While in Morocco we will also engage in a two day Intercultural Dialogue with a group of English-speaking Moroccan students, a four day visit to a Berber (Amazigh) village in the High Atlas Mountains, and a four day stay in Fez, the religious and cultural capital of Morocco and itself shaped markedly by waves of immigration from Spain from the 12<sup>th</sup> to 16<sup>th</sup> centuries.


Germany and Poland: Holocaust and Genocide Studies

Dialogue of Civilizations | , Germany

Faculty Leaders: Professor Natalie Bormann (n.bormann@neu.edu)

Study Abroad Coordinator: Liz McClanahan (e.mcclanahan@neu.edu)

Term: Summer I

Courses:

  • POLS4937: Government and Politics Learning Abroad in Germany and Poland
  • INTL4944: Dialogue of Civilizations: The role of Trauma and Collective Memory in Europe today, NU Core arts level 1

Description:

http://nuweb9.neu.edu/germanypolanddialogue/

https://www.facebook.com/GermanyPolandDialogue2013

This program offers students immersion into the role and legacy of the Holocaust in Germany and Poland – as one of the most significant and traumatic topics of Europe’s shared history and politics.  Students will travel to Munich, Nuremberg, Berlin, Warsaw and Krakow – cities that played central roles during the Holocaust and that continue to be central as sites of remembrance, memory and trauma.

The program consists of visits to key sites of trauma and memory, including the concentration camps of Auschwitz and Dachau, the Nuremberg trial courtroom, Schindler’s factory, the former Jewish Ghettos in Warsaw and Krakow, Villa Wannsee, and many more sites.  These visits are complemented by lectures, seminars, guided tours – given by faculty of the University of Munich, the Free University Berlin and the Jagiellonian University Krakow - interviews with Holocaust survivors, and by archival research.


Lithuania: The Baltic States Before and After Communism

Dialogue of Civilizations | Klaipeda, Lithuania

Faculty Leader: Harlow Robinson (h.robinson@neu.edu)

Study Abroad Coordinator: Katherine Pruess (k.pruess@neu.edu)

Term: Summer I

Courses: 

  • HIST 3304:  Topics in History: The Baltic States Before and After Communism
  • INTL 4944: The Baltic States in Transition, NU Core arts level 1

BalticStatesDialogue_v3

(click to enlarge flyer)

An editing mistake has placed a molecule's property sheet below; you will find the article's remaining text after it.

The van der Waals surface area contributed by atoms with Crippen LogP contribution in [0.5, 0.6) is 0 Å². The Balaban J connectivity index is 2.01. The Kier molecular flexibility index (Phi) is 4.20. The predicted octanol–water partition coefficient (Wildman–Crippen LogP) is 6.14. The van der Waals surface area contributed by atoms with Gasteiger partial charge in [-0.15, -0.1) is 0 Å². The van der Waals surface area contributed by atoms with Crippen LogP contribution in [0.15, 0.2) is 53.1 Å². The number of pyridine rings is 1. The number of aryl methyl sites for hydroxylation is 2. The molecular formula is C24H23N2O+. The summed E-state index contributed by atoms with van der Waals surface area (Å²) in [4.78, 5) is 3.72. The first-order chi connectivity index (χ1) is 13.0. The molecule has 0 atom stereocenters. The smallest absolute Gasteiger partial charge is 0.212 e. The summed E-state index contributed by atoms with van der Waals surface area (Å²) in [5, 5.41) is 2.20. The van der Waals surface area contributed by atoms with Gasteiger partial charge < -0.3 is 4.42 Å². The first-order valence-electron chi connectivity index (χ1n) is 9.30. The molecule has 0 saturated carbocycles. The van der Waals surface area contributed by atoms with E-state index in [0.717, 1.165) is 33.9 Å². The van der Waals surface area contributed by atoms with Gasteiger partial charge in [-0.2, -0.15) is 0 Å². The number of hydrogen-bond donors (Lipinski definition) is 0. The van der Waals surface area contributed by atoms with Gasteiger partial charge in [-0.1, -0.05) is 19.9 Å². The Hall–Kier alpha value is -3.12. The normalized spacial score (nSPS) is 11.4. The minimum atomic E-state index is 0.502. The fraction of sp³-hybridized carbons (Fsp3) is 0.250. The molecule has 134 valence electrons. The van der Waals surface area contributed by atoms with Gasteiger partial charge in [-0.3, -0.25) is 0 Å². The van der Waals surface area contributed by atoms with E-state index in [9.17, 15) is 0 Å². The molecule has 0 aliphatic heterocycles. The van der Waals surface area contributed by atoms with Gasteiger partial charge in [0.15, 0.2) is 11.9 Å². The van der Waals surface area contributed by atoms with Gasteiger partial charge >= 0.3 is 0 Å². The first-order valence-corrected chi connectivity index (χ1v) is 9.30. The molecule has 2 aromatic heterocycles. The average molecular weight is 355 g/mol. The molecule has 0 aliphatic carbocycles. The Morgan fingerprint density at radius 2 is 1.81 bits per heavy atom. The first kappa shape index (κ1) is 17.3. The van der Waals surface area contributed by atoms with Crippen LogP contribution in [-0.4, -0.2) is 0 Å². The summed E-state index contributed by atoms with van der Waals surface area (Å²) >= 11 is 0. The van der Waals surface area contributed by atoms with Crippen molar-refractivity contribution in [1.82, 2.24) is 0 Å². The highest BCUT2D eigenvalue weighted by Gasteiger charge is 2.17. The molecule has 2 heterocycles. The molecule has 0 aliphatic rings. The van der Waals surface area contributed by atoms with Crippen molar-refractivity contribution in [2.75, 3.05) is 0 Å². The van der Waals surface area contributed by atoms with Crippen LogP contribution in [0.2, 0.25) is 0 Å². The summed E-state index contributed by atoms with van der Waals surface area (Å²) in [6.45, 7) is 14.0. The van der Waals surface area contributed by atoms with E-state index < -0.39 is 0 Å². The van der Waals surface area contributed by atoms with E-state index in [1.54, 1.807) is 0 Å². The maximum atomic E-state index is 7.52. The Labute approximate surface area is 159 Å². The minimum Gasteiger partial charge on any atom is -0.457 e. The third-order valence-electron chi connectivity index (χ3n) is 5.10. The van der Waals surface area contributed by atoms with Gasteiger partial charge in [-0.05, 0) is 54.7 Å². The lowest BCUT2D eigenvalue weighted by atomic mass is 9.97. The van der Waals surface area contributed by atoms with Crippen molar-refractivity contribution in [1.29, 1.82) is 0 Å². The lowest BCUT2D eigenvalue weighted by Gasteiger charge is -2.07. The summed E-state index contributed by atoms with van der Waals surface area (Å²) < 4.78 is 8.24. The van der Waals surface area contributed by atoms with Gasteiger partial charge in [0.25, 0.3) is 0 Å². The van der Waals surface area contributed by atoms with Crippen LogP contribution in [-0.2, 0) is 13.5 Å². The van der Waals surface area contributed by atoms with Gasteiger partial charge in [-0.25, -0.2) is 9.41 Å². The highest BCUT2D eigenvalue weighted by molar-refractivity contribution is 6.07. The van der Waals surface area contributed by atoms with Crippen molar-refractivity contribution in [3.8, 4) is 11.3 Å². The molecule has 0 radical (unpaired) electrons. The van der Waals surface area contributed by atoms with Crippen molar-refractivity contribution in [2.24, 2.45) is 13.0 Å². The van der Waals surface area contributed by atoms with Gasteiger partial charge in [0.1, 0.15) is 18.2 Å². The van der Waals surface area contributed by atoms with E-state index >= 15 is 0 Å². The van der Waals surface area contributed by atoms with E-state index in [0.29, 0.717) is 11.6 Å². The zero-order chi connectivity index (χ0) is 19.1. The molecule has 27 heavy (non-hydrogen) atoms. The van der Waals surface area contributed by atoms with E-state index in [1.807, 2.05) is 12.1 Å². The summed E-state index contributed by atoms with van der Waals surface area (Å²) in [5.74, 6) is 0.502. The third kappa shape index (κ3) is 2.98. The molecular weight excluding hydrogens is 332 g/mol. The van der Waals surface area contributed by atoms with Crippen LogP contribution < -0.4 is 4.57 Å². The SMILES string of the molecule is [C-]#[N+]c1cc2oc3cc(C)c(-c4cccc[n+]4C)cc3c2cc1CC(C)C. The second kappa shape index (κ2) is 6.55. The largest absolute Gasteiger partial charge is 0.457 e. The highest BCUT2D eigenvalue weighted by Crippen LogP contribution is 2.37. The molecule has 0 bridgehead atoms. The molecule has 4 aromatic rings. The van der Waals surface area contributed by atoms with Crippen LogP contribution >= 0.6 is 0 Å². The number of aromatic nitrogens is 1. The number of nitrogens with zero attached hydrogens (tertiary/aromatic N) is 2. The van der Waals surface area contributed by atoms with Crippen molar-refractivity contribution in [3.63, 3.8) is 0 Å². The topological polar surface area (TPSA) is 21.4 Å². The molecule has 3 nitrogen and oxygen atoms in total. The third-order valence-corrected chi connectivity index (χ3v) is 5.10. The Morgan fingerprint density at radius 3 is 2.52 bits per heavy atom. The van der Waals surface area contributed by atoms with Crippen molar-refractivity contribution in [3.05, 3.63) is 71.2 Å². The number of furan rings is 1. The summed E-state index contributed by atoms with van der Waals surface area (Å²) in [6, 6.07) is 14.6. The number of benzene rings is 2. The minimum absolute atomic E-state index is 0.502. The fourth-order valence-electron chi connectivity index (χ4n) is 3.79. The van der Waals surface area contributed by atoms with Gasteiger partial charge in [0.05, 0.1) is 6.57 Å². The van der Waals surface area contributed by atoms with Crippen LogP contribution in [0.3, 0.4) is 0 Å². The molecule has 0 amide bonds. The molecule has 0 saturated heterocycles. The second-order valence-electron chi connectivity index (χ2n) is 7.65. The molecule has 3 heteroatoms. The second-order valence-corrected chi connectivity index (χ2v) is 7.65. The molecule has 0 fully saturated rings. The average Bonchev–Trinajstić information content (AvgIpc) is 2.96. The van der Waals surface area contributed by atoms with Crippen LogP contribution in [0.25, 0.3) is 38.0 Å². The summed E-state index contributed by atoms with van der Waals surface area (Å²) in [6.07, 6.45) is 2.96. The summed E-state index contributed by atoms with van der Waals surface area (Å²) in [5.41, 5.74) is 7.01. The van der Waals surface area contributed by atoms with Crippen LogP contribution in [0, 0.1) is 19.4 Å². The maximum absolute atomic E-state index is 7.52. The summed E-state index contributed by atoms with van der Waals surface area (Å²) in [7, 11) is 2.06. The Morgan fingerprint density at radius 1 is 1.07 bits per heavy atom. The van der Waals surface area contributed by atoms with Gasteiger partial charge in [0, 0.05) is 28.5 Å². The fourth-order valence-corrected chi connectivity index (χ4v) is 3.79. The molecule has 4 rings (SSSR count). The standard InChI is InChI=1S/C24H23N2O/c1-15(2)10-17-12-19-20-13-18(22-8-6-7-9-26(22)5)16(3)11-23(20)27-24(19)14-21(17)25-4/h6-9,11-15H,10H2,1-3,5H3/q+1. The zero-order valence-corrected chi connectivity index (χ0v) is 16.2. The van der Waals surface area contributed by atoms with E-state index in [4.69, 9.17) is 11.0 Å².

Description:To understand the human dimensions of the dramatic political changes that have taken place in Latvia, Lithuania and Estonia since signing of the Molotov Ribbentrop pact in 1939. What has it been like to live through the rise and fall of Communism, and into the brave—and often frightening--new world of capitalism? By using historical writings, memoirs, novels and films, we will examine the transformation of the societies in this volatile region in pre- and post-Soviet period. How did the USSR attempt to control the local populations? How have these various countries and societies dealt with the difficult transition from Communism to capitalism and joining the European Union? In light of recent events in Ukraine, we will also look at the future of the former Soviet Republics. The goal of the course is to understand better what people gained—and what they lost—when the fences and walls came tumbling down from Berlin to Riga, Vilnius and Tallinn.


Poland: From Occupation to Resistance

Dialogue of Civilizations | Warsaw, Poland

Faculty Leader: Prof. Jeffrey Burds (j.burds@neu.edu)

Study Abroad Coordinator: Liz McClanahan (e.mcclanahan@neu.edu)

Term: Summer II

Courses: 

  • HIST4946 Central Europe Abroad (Field Research)
  • INTL4944 Dialogues of Civilization/Regional,  NU Core arts level 1

Description: 

Warsaw has rapidly become a second Prague in Europe—safe, negotiable in English, a beautiful and haunting 1200-year old city that represents the very best of several European cultures.

This Summer II Dialogue will examine the history of the Second World War in Poland--from the German invasion in September 1939, the Polish national resistance, the Holocaust,  the Warsaw Uprising, the Soviet occupation of Poland from autumn 1944, and the Solidarity Movement that brought Polish independence in the 1980s.  Based at Warsaw University, the program includes regularly scheduled classes with lectures by the Dialogue leaders and local scholars, plus visits to relevant historical and cultural sites around Poland.  Excursions are planned to the concentration camps at Auschwitz; Krakow (the site of the main school for training Nazi collaborationist police and prison guards); Zakopane—a mountain resort town where the Nazis had schools for SS and Abwher (military intelligence) assets; and Gdansk, the site of the Solidarity Movement that brought liberation of Poland from Soviet power in the 1980s.  The program will include a visit to Zelazowa Wola, the birth place and museum of Chopin, and attendance of a performance of his music. More than any other, Chopin is the Polish composer who created the soundtrack of the Polish national resistance struggle.

The Program leader is Professor Jeffrey Burds, an award-winning teacher and scholar whose work on the history of the Soviet secret police throughout Eastern Europe has earned him an international reputation. Program co-leader is Izabella Burds, a native of Warsaw, with an advanced business degree and more than 20 years of experience in Polish corporate life during the transition from Soviet satellite to one of the most successful of all post-Soviet economies. The program Resident Assistant is a member of the cultural section in the U.S. embassy in Warsaw, Miss Paulina Sieradzan.